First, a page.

Over the past 6 months, we have been working on a new section of the website centered around artificial intelligence in radiology. In the spirit of Radiopaedia, we wanted to create a free resource that was both reliable and accessible to the non-computer science crowd. Although it may seem that artificial intelligence has emerged abruptly in our profession, it is necessary to remember that these concepts are actually at work behind the scenes in many technologies already utilized by radiologists (e.g. voice recognition and other natural language processing applications), and as our professions evolve and improve, so will we.
A sound understanding of the basic concepts of AI is a great tool to have in your arsenal. As this branch of medical science becomes more embedded in contemporary practice, this will be an essential asset. Radiopaedia will continue to evolve to include relevant content in this field to ensure its users are up to date, informed and most of all, able to access this information for free.
Creating a new section of the website to accommodate the influx of curious readers was phase one of our project. We are also working on an up to date record of publicly available image datasets for researchers to peruse, with (at the time of writing this blog) over 100 links.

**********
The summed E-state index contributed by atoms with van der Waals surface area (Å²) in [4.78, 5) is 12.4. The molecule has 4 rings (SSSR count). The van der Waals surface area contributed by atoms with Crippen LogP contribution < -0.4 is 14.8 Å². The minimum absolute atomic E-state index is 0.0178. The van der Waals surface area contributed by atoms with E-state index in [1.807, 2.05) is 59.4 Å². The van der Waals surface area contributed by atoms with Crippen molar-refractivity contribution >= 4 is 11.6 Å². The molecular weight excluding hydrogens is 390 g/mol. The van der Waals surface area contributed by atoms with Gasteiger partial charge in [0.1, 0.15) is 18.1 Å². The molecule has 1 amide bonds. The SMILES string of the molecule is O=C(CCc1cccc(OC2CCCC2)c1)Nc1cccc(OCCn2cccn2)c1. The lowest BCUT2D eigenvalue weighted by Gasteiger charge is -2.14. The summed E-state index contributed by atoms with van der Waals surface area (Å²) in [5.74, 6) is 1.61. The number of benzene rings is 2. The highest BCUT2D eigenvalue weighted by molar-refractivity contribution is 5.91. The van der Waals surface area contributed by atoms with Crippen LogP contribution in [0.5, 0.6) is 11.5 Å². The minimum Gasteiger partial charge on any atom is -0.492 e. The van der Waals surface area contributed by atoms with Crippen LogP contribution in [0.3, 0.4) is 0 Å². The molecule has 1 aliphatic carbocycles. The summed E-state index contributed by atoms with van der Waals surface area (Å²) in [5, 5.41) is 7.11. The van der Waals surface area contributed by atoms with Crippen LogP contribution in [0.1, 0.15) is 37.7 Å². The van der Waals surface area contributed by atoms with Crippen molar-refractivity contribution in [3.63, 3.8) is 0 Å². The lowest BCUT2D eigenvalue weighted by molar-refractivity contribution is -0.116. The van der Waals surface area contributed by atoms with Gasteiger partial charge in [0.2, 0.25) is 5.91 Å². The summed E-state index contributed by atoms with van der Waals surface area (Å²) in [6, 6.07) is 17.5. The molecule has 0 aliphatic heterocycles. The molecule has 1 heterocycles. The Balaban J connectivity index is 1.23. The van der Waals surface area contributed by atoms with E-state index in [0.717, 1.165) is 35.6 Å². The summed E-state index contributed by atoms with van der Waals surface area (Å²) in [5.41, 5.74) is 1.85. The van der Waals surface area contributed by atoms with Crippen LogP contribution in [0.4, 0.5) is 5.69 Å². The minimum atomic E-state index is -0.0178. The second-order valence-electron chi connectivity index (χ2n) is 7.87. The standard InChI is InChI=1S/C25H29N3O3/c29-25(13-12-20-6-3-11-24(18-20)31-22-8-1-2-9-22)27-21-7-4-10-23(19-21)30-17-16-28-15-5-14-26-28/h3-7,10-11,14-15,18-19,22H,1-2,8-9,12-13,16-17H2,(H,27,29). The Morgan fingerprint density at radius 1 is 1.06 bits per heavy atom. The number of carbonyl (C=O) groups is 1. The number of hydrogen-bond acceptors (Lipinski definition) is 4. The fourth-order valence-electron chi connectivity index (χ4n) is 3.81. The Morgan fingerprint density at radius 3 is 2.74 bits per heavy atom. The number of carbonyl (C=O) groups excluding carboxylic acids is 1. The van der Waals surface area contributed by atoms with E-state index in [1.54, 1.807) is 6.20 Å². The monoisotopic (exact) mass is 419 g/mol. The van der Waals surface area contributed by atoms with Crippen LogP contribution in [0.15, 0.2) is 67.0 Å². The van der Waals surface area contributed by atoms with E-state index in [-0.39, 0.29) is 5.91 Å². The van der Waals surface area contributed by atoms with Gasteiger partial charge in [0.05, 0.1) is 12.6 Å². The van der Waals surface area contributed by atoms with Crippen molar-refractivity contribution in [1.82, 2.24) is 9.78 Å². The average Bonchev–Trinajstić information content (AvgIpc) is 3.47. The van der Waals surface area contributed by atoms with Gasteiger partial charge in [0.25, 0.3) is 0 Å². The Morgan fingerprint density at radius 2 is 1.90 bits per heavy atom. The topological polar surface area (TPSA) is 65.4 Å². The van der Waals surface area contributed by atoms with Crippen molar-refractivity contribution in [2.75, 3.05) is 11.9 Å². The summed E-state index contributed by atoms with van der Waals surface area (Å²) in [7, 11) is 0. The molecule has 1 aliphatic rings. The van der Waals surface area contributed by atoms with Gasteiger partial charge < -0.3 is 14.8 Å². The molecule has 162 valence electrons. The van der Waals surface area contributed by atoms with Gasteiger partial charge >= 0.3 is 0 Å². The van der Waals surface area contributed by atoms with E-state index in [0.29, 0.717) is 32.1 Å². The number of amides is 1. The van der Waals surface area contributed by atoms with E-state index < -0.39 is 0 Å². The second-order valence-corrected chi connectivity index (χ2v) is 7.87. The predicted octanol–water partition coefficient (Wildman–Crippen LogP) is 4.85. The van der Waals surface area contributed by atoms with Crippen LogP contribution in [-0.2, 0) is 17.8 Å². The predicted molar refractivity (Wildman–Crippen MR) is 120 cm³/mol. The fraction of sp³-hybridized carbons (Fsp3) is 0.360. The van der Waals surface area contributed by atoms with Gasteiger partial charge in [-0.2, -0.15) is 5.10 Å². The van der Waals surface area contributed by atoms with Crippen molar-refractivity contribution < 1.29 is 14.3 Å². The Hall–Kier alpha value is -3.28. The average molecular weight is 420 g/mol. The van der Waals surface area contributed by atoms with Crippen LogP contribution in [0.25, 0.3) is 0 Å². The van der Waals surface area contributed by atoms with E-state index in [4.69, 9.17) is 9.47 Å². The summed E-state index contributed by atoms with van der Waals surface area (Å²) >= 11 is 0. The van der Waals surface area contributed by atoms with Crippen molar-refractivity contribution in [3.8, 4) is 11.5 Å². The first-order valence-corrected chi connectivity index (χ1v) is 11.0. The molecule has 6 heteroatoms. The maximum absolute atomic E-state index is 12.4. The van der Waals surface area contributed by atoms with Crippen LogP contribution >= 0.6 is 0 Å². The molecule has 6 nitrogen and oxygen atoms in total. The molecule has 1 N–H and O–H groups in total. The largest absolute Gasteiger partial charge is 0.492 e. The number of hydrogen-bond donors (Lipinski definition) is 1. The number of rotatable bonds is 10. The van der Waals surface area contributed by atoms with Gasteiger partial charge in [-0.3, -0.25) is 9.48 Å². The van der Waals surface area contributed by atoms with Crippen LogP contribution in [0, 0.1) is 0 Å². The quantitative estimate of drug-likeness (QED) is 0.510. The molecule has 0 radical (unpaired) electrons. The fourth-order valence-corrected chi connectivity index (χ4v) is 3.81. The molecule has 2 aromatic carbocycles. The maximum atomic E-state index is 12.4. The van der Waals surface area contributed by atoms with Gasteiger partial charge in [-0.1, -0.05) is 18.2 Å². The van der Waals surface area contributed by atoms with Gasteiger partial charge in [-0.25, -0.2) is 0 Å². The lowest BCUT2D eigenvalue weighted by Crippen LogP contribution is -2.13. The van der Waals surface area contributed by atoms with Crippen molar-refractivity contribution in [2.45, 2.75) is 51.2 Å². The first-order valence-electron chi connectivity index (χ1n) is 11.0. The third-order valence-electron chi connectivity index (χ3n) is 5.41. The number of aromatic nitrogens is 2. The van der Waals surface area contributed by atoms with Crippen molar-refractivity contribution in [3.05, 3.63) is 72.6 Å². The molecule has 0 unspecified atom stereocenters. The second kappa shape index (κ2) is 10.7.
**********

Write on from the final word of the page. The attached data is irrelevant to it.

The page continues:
We hope you enjoy this new section of the website. It has been a rewarding project, and I hope our users take as much away from it as I did creating it.
You can find our new articles here, and our image databases here.
Project type: create a new section of the website
Outcome: 57 new artificial intelligence articles
Andrew is a Radiopaedia senior editor and an Australian-trained radiographer based in Vancouver, Canada. He is currently leading the artificial intelligence sub-council of the Canadian Association of Medical Radiation Technologists Professional Practices Advisory Council.